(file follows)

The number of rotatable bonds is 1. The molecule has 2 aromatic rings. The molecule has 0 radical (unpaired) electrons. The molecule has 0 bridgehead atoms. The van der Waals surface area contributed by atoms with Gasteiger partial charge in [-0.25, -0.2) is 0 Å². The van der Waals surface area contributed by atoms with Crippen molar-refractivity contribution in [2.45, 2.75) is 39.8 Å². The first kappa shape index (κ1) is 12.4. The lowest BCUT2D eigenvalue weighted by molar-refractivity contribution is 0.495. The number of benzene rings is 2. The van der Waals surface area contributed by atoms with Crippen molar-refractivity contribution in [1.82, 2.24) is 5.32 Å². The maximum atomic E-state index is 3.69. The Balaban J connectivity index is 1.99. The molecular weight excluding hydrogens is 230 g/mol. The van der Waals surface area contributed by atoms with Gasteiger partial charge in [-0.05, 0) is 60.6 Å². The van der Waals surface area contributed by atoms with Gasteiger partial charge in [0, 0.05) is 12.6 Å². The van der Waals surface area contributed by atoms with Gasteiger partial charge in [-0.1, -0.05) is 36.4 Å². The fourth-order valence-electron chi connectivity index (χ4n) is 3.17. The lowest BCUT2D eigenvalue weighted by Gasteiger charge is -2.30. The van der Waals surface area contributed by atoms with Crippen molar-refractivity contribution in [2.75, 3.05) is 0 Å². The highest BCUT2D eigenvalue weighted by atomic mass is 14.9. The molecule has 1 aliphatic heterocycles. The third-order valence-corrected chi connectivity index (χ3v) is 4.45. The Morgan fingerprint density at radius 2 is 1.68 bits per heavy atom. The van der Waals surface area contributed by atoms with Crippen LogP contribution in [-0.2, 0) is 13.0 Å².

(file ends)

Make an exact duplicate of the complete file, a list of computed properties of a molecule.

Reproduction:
The number of rotatable bonds is 1. The molecule has 2 aromatic rings. The molecule has 0 radical (unpaired) electrons. The molecule has 0 bridgehead atoms. The van der Waals surface area contributed by atoms with Gasteiger partial charge in [-0.25, -0.2) is 0 Å². The van der Waals surface area contributed by atoms with Crippen molar-refractivity contribution in [2.45, 2.75) is 39.8 Å². The first kappa shape index (κ1) is 12.4. The lowest BCUT2D eigenvalue weighted by molar-refractivity contribution is 0.495. The number of benzene rings is 2. The van der Waals surface area contributed by atoms with Crippen molar-refractivity contribution in [1.82, 2.24) is 5.32 Å². The maximum atomic E-state index is 3.69. The Balaban J connectivity index is 1.99. The molecular weight excluding hydrogens is 230 g/mol. The van der Waals surface area contributed by atoms with Gasteiger partial charge in [-0.05, 0) is 60.6 Å². The van der Waals surface area contributed by atoms with Gasteiger partial charge in [0, 0.05) is 12.6 Å². The van der Waals surface area contributed by atoms with Gasteiger partial charge in [-0.1, -0.05) is 36.4 Å². The fourth-order valence-electron chi connectivity index (χ4n) is 3.17. The lowest BCUT2D eigenvalue weighted by Gasteiger charge is -2.30. The van der Waals surface area contributed by atoms with Crippen molar-refractivity contribution in [2.75, 3.05) is 0 Å². The highest BCUT2D eigenvalue weighted by atomic mass is 14.9. The molecule has 1 aliphatic heterocycles. The third-order valence-corrected chi connectivity index (χ3v) is 4.45. The Morgan fingerprint density at radius 2 is 1.68 bits per heavy atom. The van der Waals surface area contributed by atoms with Crippen LogP contribution in [-0.2, 0) is 13.0 Å².